The Most Common Worst Networking Practices and How To Fix Them
In the rush to keep pace with the many challenges facing today’s organizations, all too often networking teams end up adopting practices and processes that are, shall we say, less than perfect. You probably have seen a few yourself in your own organization.
Management refusing to consider new vendors because, well, they’re new. Engineers wanting to do everything manually when automation would save them a ton of time. Overspending on capacity when there are more affordable alternatives. You get the picture.
Some practices are well known, others are less obvious. A great starting point for identifying the worst of the worst in your organization was a recent list compiled by Gartner. The list culls insight from several thousand client interactions. While the Gartner report requires payment, a free eBook from Cato Networks explains each networking practice and how they can be addressed with a cloud-based SD-WAN.
The practices fall into three categories — cultural, design and operational, and financial:
- Cultural practices describe how IT teams relate to collaboration, and more broadly, innovation. Excessive risk avoidance is one example of a “worst” cultural practice. Adherence to manually configuring networking device and the silo-ism that often crops up among IT teams are other examples.
- Design and operational practices are those practices that restrict the agility, increase the costs, and complicate the troubleshooting of the enterprise network. These practices often stem from having amassed legacy technologies, forcing less than ideal practices. Other practices include the lack of a business-centric network strategy, spending too much for WAN bandwidth, and restricted visibility into the network.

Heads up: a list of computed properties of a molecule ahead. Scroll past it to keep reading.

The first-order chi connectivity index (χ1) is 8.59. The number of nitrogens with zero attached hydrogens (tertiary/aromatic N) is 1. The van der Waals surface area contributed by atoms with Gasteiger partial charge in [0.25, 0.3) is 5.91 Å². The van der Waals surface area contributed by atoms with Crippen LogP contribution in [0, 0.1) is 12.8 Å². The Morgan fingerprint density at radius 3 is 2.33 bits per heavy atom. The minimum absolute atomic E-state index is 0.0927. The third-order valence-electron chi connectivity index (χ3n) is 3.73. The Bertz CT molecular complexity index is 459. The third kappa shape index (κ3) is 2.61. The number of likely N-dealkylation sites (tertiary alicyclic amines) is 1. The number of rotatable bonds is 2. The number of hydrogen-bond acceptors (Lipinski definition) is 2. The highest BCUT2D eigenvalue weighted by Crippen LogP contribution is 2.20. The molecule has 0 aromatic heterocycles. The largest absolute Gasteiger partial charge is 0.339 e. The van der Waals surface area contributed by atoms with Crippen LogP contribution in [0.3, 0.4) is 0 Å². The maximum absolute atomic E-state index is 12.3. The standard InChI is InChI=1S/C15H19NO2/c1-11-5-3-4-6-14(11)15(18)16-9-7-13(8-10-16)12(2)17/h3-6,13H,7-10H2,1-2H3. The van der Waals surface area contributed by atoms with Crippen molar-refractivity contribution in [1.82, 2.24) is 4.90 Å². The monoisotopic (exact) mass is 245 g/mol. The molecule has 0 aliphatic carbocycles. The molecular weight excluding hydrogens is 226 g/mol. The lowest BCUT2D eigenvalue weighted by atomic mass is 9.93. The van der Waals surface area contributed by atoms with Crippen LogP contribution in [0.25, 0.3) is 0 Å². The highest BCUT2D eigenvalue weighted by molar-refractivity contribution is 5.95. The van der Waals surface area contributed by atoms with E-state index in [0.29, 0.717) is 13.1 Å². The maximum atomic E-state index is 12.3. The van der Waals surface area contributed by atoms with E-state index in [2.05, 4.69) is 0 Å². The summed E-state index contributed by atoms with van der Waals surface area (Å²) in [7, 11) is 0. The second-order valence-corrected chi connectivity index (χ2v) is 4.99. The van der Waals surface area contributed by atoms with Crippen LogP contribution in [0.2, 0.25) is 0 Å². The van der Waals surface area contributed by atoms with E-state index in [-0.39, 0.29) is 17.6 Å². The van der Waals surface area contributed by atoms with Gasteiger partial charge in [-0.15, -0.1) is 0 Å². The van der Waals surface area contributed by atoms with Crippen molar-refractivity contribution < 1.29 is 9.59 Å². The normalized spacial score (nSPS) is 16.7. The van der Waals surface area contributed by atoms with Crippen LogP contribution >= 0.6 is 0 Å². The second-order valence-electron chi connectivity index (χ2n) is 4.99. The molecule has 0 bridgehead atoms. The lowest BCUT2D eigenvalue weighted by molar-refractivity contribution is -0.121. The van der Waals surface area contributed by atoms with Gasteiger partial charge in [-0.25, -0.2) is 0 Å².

- Financial “bad” practices stem from the dependencies IT organizations have on their legacy vendor relationships. All too often, busy IT professionals cut corners by leaning on their vendors for technology advice. This particularly the case in newer technologies where an IT professional may lack sufficient background to conduct an assessment. Vendors and their partners have a commercial interest in furthering their own aims, of course. As such, companies end up being locked into vendors or following questionable advice.
Often, worst practices grow out of the best intentions, evolving incrementally over time. Risk avoidance isn’t inherently bad, for example. It stems from the healthy desire to limit network outages. But excessive risk avoidance stems from organizational cultures where teams are locked into dysfunctional postmortems, blaming one another.
Adopting technologies that encourage transparency can help address the problem. With a common portal used by all offsite networking teams — security, WAN, and mobile — problem resolution is faster, collaboration easier, and finger pointing is eliminated. How do you do that? To learn more, check out the eBook here.